10. Understand your organizations integration requirements. Most companies have multiple applications that need to talk to the ERP software. Build integration architecture and use integration tools to reduce total cost of ownership and build a flexible architecture for the future.
Areas in which integration of ERP System best suits, includes:
Integrated Financials: General Ledger, A/P, A/R, integration/consolidation, cash management, multi-currency, multi-language, fixed assets.
Business Intelligence: Ad hoc reporting, executive information systems, multi-dimensional modeling.
Manufacturing / Importing & Scheduling: Purchasing, production scheduling, production process control, material requirements planning, master production scheduling, capacity planning, product definition, WIP tracking.
Distribution: Inventory management, bonded warehousing, logistics, transportation planning.
Customer Service: Sales order processing, returns.
Communications: EDI, Internet / Intranet.
The nuance in picking ERP software
Pre-ERP implementation includes analysis, constructive criticism; homework's which has a significant place in the whole process of ERP. Lot of research and base work needs to be completed prior to the implementation of ERP or even before thinking about bringing ERP into the organization. The plans of the organization must be clearly charted out and how it tends to benefit from ERP operations have to be looked from a broader context.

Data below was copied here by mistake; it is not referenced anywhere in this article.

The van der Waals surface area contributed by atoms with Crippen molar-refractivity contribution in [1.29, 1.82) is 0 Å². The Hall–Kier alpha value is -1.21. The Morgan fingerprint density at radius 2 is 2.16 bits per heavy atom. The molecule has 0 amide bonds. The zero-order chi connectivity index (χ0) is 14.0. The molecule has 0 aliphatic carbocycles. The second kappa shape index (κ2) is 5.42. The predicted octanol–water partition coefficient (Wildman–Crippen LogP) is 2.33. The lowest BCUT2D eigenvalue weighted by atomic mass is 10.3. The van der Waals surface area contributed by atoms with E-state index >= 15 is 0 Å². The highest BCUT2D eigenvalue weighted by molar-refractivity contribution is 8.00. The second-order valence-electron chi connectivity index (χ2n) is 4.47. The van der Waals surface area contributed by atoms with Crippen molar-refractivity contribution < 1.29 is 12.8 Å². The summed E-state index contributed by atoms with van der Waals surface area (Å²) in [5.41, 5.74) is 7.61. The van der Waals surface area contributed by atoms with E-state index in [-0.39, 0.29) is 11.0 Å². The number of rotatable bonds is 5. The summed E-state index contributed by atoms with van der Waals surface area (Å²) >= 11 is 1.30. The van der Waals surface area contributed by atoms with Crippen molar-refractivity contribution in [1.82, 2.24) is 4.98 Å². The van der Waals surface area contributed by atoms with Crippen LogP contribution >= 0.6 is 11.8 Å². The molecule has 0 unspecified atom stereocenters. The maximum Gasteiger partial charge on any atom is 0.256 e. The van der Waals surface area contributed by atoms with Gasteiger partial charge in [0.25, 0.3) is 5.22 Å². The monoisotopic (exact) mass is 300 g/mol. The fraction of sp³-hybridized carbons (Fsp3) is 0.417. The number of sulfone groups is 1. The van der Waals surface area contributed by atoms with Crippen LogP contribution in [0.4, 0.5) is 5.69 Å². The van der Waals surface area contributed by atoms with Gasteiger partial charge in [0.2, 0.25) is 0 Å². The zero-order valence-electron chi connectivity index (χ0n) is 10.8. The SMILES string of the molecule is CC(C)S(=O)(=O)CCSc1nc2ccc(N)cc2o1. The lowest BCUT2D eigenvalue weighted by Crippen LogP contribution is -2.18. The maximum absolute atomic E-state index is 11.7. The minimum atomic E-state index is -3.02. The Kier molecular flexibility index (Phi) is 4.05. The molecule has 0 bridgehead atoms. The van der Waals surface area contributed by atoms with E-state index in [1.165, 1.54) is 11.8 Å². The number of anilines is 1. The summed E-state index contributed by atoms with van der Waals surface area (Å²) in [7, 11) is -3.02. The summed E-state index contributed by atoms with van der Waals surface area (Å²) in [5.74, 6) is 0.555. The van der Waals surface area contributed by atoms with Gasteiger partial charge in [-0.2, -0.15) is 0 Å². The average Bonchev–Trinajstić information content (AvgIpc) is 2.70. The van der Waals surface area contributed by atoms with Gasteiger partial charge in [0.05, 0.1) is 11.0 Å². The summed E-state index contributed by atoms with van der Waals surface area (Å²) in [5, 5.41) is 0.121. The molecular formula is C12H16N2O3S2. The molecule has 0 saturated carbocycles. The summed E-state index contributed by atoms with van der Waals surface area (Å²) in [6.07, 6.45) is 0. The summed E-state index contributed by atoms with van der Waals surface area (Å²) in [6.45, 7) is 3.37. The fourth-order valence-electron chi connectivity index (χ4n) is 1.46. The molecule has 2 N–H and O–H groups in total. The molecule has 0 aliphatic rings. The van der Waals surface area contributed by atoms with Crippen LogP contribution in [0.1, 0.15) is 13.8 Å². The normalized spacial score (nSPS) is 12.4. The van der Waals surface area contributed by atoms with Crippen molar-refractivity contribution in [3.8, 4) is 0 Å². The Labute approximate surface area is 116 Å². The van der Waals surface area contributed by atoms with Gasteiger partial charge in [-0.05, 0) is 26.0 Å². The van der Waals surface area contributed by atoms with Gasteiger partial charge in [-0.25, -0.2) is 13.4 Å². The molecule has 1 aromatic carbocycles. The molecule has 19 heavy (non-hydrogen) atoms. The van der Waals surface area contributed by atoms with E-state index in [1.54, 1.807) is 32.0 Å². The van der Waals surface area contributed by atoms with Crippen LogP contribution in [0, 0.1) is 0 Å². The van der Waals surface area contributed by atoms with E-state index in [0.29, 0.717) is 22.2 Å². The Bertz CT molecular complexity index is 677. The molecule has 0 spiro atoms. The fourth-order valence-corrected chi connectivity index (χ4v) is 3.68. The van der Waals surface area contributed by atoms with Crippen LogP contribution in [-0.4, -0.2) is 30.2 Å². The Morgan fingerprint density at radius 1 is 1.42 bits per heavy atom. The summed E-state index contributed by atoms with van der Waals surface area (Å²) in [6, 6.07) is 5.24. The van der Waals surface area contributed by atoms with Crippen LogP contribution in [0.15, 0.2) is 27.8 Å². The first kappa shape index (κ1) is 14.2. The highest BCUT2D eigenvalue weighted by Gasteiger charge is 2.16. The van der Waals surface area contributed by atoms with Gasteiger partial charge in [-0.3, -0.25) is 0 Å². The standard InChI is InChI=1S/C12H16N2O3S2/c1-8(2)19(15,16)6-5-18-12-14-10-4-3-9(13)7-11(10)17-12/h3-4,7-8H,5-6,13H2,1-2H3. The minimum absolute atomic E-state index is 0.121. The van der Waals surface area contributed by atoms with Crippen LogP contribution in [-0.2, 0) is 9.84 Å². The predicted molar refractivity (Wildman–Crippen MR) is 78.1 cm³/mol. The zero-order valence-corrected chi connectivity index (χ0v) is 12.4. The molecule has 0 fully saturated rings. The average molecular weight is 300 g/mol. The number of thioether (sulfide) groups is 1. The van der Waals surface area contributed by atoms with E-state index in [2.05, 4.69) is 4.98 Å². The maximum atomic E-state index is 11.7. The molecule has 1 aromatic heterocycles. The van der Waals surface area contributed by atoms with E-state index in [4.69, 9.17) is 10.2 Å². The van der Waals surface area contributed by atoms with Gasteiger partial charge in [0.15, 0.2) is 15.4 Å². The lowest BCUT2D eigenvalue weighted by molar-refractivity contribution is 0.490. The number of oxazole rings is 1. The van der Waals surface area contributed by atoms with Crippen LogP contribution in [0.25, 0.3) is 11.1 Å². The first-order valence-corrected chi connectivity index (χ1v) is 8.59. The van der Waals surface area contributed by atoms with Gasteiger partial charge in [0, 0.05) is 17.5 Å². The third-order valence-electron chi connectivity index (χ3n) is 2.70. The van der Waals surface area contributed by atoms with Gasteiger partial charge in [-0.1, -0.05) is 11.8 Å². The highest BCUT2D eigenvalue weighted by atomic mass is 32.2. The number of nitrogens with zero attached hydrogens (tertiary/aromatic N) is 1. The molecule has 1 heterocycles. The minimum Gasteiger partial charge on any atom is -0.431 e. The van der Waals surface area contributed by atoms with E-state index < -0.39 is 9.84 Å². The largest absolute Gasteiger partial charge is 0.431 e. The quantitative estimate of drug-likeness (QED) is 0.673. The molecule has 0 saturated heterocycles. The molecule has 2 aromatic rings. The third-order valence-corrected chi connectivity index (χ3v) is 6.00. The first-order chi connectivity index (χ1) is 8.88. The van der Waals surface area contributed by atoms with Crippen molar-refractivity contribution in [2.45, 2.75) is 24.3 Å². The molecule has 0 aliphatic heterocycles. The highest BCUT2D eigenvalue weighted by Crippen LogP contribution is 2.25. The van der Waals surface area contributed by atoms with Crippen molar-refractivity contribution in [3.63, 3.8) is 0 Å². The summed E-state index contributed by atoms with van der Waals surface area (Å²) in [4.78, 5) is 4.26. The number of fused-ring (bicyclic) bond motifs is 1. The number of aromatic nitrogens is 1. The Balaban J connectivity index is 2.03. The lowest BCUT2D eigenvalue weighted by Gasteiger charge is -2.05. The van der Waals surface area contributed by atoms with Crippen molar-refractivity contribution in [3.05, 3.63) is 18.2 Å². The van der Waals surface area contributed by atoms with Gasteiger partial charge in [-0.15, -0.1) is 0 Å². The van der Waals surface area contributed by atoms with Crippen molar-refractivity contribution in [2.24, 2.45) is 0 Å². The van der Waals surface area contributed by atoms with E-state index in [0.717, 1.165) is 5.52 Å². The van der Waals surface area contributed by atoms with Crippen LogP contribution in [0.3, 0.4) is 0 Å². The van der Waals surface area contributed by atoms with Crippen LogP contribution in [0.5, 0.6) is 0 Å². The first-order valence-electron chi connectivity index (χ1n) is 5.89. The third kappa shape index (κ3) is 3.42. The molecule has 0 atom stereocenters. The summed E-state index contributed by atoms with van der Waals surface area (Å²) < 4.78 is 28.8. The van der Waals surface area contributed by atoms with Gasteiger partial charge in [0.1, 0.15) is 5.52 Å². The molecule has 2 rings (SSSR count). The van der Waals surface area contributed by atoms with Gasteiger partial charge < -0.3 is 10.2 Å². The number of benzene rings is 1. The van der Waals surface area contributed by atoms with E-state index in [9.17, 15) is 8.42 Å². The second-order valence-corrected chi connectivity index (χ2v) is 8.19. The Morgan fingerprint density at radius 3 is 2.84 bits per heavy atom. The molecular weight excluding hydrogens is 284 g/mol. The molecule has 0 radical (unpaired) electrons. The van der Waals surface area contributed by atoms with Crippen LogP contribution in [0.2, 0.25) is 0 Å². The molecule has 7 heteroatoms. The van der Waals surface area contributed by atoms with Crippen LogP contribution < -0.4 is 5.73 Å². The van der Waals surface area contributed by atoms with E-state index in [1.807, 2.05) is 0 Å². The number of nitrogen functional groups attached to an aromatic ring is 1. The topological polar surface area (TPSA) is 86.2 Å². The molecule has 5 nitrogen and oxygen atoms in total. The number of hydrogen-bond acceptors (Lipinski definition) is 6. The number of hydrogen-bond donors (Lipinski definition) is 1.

This discussion should include important things namely financial issues. Besides it should also account for the potential strengths, weaknesses and threats. How much profit will be incurred need to be discussed and substantiated? Other non-monetary benefits should also be discussed. These studies should involve the contribution of the entire group in the organization right from the person in the highest hierarchy to the one in the lowest level of hierarchy in the organization. The contribution should be validated and brightened by means of presentations, which will help everybody to get insight of the different perspectives, and views. All of them will be helpful in the successful implementation of ERP.